slide1 n.
Download
Skip this Video
Loading SlideShow in 5 Seconds..
Background & objectives PowerPoint Presentation
Download Presentation
Background & objectives

Loading in 2 Seconds...

play fullscreen
1 / 17

Background & objectives - PowerPoint PPT Presentation


  • 127 Views
  • Uploaded on

Failure of the school project: the r ole of social , material , behavioural , physical and m ental resources among multi-cultural students Kénora Chau 1,2 , Michèle Baumann 2 , Bernard Kabuth 1 , Nearkasen Chau 3.

loader
I am the owner, or an agent authorized to act on behalf of the owner, of the copyrighted work described.
capcha
Download Presentation

PowerPoint Slideshow about 'Background & objectives' - aderes


An Image/Link below is provided (as is) to download presentation

Download Policy: Content on the Website is provided to you AS IS for your information and personal use and may not be sold / licensed / shared on other websites without getting consent from its author.While downloading, if for some reason you are not able to download a presentation, the publisher may have deleted the file from their server.


- - - - - - - - - - - - - - - - - - - - - - - - - - E N D - - - - - - - - - - - - - - - - - - - - - - - - - -
Presentation Transcript
slide1
The 40th World Congress of the International Institute of Sociology, Delhi, 16-19 February2012

Session: Psychosociological Work in Transcultural Contexts

Failure of the school project:the role of social, material, behavioural, physical and mental resources among multi-cultural studentsKénora Chau1,2, Michèle Baumann2, Bernard Kabuth1, Nearkasen Chau3

1 Faculté de médecine, Université Henri Poincaré, Nancy 1, Service de Pédo-psychiatrie, Hôpital d'Enfants de Nancy-Brabois, Vandoeuvre-lès-Nancy, France;

2 INtegrative research unit on Social and Individual DEvelopment (INSIDE), Walferdange, University of Luxembourg, Luxembourg;

3 INSERM, U669, University Paris-Sud, University Paris Descartes, UMR-S0669, Paris, France.

background objectives
The 40th World Congress of the International Institute of Sociology, Delhi, 16-19 February 2012Background & objectives
  • Youth situation requires social-material-behavioral-mental resources to realize school achievement and social participation

(Stecker, Med Educ 2004; Baumann et al., BMC Psychiatry 2011).

  • These are lacking or altered for many adolescents.
  • With increasing migration into/within an already culturally diverse EU, school is a multi-cultural setting.
  • The roles of social-material-behavioral-mental resources may be exacerbated among European and non-European immigrants, compared with Frenchs.

Objectives:

  • To studythe associations between nationality (European and non-European immigrant students vs. French counterparts) and:
  • repeating a school-year,
  • low-summer-term school performance (<10/20),
  • and quitting-school thinking at 16 years.

and the rolesin explainingthese associations of socioeconomic, health related, behavioural, and violence factors.

population
The 40th World Congress of the International Institute of Sociology, Delhi, 16-19 February 2012Population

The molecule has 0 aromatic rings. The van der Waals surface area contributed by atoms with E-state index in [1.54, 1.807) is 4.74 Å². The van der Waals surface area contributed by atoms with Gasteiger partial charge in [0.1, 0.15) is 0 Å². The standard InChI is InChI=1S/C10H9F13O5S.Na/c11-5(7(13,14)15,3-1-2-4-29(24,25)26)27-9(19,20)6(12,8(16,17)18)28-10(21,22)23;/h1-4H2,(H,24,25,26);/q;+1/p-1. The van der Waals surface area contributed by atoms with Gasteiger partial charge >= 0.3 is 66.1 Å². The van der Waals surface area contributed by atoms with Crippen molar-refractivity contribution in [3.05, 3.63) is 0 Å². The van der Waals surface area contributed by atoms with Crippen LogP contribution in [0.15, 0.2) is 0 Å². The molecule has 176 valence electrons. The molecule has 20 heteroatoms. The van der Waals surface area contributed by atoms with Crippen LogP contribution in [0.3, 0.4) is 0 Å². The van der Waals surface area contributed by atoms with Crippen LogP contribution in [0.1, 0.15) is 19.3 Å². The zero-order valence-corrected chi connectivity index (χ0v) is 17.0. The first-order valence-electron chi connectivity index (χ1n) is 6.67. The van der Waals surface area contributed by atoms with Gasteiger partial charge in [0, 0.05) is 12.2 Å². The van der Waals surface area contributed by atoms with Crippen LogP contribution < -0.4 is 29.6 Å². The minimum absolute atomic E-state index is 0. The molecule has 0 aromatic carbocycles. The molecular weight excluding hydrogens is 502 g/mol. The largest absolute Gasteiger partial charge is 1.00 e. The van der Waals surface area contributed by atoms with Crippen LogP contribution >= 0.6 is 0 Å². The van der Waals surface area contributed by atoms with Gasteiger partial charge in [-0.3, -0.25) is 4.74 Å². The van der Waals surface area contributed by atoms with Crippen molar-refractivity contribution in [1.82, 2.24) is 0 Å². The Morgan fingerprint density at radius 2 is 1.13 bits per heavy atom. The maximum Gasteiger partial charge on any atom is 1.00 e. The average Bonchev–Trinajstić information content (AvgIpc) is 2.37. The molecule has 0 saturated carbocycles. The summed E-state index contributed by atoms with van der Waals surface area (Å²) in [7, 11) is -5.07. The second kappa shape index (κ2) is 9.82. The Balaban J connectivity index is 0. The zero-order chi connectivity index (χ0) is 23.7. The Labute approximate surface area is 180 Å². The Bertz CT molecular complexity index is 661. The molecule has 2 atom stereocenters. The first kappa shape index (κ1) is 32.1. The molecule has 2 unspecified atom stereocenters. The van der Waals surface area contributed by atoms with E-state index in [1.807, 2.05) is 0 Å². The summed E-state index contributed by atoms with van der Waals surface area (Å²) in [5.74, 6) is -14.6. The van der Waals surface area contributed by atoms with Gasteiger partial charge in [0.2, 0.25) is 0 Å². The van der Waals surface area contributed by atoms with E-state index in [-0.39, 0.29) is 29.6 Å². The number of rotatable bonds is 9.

• Studentsfromthreemiddle-schoolfrom the Nancy urban area (410,000 inhabitants, Capital of Lorraine region (2.34 millions inhabitants in north-easternFrance)):
    • 63 classes, 1666 subjects
    • Participation rate: 94%
    • Sampleretained for analysis: 1559 subjects
  • Self-administeredquestionnaire measuringsocioeconomic, health related, behavioural, and violence factors.
  • Study approved by the regional education authority and the national review board.
social material behavioural physical and mental resources
The 40th World Congress of the International Institute of Sociology, Delhi, 16-19 February 2012social, material, behavioural, physical and mental resources
  • Family structure
  • Intact
  • Reconstructed
  • Parents divorced/separated
  • Single parent
  • Others
  • Familyincome:
  • Comfortable
  • Well off
  • Earning just enough
  • Coping but with difficulties
  • Getting into debt

Socioeconomiccharacteristics: sex, age, family structure, parental education, father’s occupation, and family income:

  • Father’soccupation:
  • Manager & professional
  • Craftsman, tradesman, head of firm
  • Intermediateprofessional
  • Clerk
  • Manualworker
  • Other actives
  • Unemployed/inactive
social material behavioural physical and mental resources1
The 40th World Congress of the International Institute of Sociology, Delhi, 16-19 February 2012social, material, behavioural, physical and mental resources
  • WHOQoL measuring:

(Skevington et al., Qual Life Res 2004).

    • General health (1 item)
    • Physicalheath (7 items)
    • Psychologicalhealth (6 items)
    • Social relationships (3 items)
    • Environment (8 items)

Score defined as the sum of items - range: 0 to 100 (best value)

Cutoff value used: <25th percentile value

unhealthy behaviours violence suicidai ideation and social supports
The 40th World Congress of the International Institute of Sociology, Delhi, 16-19 February 2012Unhealthybehaviours, violence, suicidai ideation, and social supports